TIFF: Invasion of The Boss

Posted by · 12:05 pm · September 15th, 2010

How do you follow up a massively successful, iconic, generation-defining album like “Born to Run?”  How to even attempt to approach that level of stratospheric impact?  Well, Thom Zimny’s documentary “The Promise: The Making of Darkness on the Edge of Town” made its way to Toronto last night to help answer those questions, and I knew I could count on The Wrap’s Steve Pond to be there, front and center, with a hell of a breakdown of the event (which probably had the biggest draw of the fest), the screening and Springsteen’s onstage “Mavericks” discussion with Edward Norton.

Most fascinating is the fact that the conversation (naturally) dealt with the impact of cinema on Springsteen’s work.  “Martin Scorsese once said that the artist’s job is to get the audience to care about your obsessions,” he said.  He called the small-town America of the 1960s and the rumbling underneath which Bob Dylan bubbled to the surface “Lynchian.”  He counted the “dark, bloody” pictures of the 1970s as an influence, as well as the work of John Ford, and he outright called his albums “cinematic,” which is difficult to argue against.

And the obsession with detail in the meticulously crafted “Darkness,” conveyed in the film and discussed by Springsteen in the Q&A, seems to recall the tinkering of a filmmaker, late at night, hovering over the Avid and getting every frame just right.  And perhaps the most resonating quote: “Looking back, I can say maybe it should have been easier. But if it had been easier, it wouldn’t have been as hard. And hard was important.”

Pond goes on to offer his thoughts on the film, but I don’t want to mooch off his coverage any more than I already have here.  It’s an awesome four-page piece that deserves a look, whether you’re a fellow Bruce obsessive or not.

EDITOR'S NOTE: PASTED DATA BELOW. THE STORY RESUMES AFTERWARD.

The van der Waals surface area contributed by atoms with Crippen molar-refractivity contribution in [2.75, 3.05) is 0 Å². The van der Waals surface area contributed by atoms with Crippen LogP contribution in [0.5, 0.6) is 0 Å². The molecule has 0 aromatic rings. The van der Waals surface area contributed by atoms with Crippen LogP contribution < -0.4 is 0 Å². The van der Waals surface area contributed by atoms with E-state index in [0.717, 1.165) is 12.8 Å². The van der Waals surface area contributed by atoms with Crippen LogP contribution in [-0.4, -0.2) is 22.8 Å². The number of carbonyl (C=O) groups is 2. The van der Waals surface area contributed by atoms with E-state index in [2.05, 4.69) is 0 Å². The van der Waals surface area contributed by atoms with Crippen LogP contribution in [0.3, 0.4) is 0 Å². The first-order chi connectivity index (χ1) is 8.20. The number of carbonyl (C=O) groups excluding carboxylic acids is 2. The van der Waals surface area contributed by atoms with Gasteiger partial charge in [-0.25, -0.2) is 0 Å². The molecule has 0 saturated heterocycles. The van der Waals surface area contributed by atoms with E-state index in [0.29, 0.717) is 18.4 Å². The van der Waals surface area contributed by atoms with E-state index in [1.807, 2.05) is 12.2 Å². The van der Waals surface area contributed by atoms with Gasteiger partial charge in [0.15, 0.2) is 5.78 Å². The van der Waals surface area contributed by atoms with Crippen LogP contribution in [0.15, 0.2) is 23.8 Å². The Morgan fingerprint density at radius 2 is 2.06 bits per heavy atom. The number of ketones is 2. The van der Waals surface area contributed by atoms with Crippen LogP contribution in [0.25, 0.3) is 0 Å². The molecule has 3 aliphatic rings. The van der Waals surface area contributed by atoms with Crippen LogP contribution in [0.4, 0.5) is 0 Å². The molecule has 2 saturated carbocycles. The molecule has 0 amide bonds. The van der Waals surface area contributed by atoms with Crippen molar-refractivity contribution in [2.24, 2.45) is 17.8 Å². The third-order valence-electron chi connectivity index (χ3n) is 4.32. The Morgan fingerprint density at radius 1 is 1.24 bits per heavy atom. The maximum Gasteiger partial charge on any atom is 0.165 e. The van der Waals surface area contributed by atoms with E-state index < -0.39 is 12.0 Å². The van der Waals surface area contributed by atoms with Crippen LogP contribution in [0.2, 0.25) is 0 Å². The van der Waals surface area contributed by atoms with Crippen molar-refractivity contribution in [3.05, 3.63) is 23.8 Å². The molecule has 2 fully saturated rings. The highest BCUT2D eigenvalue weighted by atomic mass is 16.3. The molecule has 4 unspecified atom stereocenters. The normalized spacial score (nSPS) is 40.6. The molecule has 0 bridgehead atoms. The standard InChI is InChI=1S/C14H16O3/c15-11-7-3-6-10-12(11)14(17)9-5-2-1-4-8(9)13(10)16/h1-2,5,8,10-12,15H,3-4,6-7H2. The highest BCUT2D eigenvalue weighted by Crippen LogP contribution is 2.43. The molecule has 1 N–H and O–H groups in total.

And I have to say, of all the premieres, all the pomp, all the circumstance of this festival, which frankly seems to be a bit of a bore this year (something I’ve been hearing from a few on the ground, as well), this is my biggest regret for opting out.  I’d have been there with bells on.  Lucky for us, a seasoned former Rolling Stone journalist was, too.  So give him a read.

“The Promise: The Making of Darkness on the Edge of Town” premieres on HBO October 7.  Here is an excerpt from the film:

[Photo: The Wrap]

→ 5 Comments Tags: , , , , | Filed in: Daily

5 responses so far

  • 1 9-15-2010 at 12:20 pm

    Mike_M said...

    Such a great album, wish I got that one at the shows that closed out Giants Stadium last year. Born in the USA was fun but Darkness is epic…

  • 2 9-16-2010 at 12:52 am

    the other mike said...

    gotta love Bruce, of course for the music, but also for just for how humble he is when a lot of greats of the past are really up themselves. Him and Stevie Wonder share that.

  • 3 9-16-2010 at 9:43 am

    Goodvibe61 said...

    Man, what I’d have given to attend this event.

  • 4 9-16-2010 at 2:52 pm

    Craig said...

    Bruce is a real idol for me. Born to Run is my favorite album ever, and Darkness is in my top ten, so I can’t wait to check out the documentary/box set.

  • 5 9-16-2010 at 4:01 pm

    Laser said...

    Fans hungry for additional Darkness-era material should check out The Light in Darkness, a book packed with never-before-published photographs and first-hand tales of Bruce’s legendary 1978 tour and the recording of Darkness on the Edge of Town. The limited-edition book brings together fans; music critics and professional photographers, providing a multi-perspective look at this classic Springsteen record.
    special offer for fans if you order a copy of The Light in Darkness during the Toronto International Film Festival, September 9-19, 2010.**

    To order the book, check out: TheLightinDarkness.com

    “The Light in Darkness is a spectacular addition to the Springsteen print library. The chronological presentation provides seamless narrative flow and the photos are just phenomenal. The book is the ultimate retrospective tour program. A rock and roll time capsule.”
    Jeff Blout BTX